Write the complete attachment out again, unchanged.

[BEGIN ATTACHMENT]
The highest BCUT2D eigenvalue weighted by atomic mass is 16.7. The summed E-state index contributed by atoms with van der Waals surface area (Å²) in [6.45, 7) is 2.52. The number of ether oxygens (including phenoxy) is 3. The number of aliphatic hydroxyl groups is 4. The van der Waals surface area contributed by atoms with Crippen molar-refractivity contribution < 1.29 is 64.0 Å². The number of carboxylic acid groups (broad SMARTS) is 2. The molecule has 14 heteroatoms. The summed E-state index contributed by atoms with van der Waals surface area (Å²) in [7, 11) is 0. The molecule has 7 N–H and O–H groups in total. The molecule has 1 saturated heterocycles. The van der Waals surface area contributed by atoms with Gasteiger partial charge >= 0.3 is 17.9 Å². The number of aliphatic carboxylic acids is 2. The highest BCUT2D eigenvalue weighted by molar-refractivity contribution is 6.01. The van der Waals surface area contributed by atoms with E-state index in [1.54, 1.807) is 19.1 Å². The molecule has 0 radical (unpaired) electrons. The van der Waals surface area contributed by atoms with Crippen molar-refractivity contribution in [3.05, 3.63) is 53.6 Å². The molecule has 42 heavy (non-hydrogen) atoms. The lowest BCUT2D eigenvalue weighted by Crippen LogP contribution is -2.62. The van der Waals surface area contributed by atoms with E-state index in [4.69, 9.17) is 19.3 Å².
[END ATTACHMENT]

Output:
The highest BCUT2D eigenvalue weighted by atomic mass is 16.7. The summed E-state index contributed by atoms with van der Waals surface area (Å²) in [6.45, 7) is 2.52. The number of ether oxygens (including phenoxy) is 3. The number of aliphatic hydroxyl groups is 4. The van der Waals surface area contributed by atoms with Crippen molar-refractivity contribution < 1.29 is 64.0 Å². The number of carboxylic acid groups (broad SMARTS) is 2. The molecule has 14 heteroatoms. The summed E-state index contributed by atoms with van der Waals surface area (Å²) in [7, 11) is 0. The molecule has 7 N–H and O–H groups in total. The molecule has 1 saturated heterocycles. The van der Waals surface area contributed by atoms with Gasteiger partial charge >= 0.3 is 17.9 Å². The number of aliphatic carboxylic acids is 2. The highest BCUT2D eigenvalue weighted by molar-refractivity contribution is 6.01. The van der Waals surface area contributed by atoms with E-state index in [1.54, 1.807) is 19.1 Å². The molecule has 0 radical (unpaired) electrons. The van der Waals surface area contributed by atoms with Crippen molar-refractivity contribution in [3.05, 3.63) is 53.6 Å². The molecule has 42 heavy (non-hydrogen) atoms. The lowest BCUT2D eigenvalue weighted by Crippen LogP contribution is -2.62. The van der Waals surface area contributed by atoms with E-state index in [4.69, 9.17) is 19.3 Å².